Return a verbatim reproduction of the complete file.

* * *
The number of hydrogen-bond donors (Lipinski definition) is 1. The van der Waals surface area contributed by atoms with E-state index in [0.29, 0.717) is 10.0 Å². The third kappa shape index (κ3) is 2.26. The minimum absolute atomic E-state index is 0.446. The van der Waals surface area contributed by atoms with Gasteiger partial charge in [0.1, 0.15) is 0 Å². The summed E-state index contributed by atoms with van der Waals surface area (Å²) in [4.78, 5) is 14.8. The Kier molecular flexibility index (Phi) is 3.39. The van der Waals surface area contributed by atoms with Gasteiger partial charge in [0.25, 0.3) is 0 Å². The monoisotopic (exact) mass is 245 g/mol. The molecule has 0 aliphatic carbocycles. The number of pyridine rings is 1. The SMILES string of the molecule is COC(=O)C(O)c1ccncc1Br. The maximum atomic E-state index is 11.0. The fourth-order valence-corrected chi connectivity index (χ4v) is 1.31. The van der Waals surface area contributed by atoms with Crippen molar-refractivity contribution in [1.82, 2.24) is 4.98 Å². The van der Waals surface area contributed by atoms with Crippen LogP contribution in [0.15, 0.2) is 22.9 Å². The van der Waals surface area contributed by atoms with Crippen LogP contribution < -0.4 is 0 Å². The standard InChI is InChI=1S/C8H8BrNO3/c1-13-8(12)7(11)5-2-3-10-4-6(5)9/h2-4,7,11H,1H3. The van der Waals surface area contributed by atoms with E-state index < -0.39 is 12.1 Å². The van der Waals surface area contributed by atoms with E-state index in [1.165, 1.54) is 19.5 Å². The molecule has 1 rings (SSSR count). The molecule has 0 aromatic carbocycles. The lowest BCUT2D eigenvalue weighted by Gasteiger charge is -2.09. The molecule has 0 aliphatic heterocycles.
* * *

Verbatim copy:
The number of hydrogen-bond donors (Lipinski definition) is 1. The van der Waals surface area contributed by atoms with E-state index in [0.29, 0.717) is 10.0 Å². The third kappa shape index (κ3) is 2.26. The minimum absolute atomic E-state index is 0.446. The van der Waals surface area contributed by atoms with Gasteiger partial charge in [0.1, 0.15) is 0 Å². The summed E-state index contributed by atoms with van der Waals surface area (Å²) in [4.78, 5) is 14.8. The Kier molecular flexibility index (Phi) is 3.39. The van der Waals surface area contributed by atoms with Gasteiger partial charge in [0.25, 0.3) is 0 Å². The monoisotopic (exact) mass is 245 g/mol. The molecule has 0 aliphatic carbocycles. The number of pyridine rings is 1. The SMILES string of the molecule is COC(=O)C(O)c1ccncc1Br. The maximum atomic E-state index is 11.0. The fourth-order valence-corrected chi connectivity index (χ4v) is 1.31. The van der Waals surface area contributed by atoms with Crippen molar-refractivity contribution in [1.82, 2.24) is 4.98 Å². The van der Waals surface area contributed by atoms with Crippen LogP contribution in [0.15, 0.2) is 22.9 Å². The van der Waals surface area contributed by atoms with Crippen LogP contribution < -0.4 is 0 Å². The standard InChI is InChI=1S/C8H8BrNO3/c1-13-8(12)7(11)5-2-3-10-4-6(5)9/h2-4,7,11H,1H3. The van der Waals surface area contributed by atoms with E-state index < -0.39 is 12.1 Å². The van der Waals surface area contributed by atoms with E-state index in [1.165, 1.54) is 19.5 Å². The molecule has 1 rings (SSSR count). The molecule has 0 aromatic carbocycles. The lowest BCUT2D eigenvalue weighted by Gasteiger charge is -2.09. The molecule has 0 aliphatic heterocycles.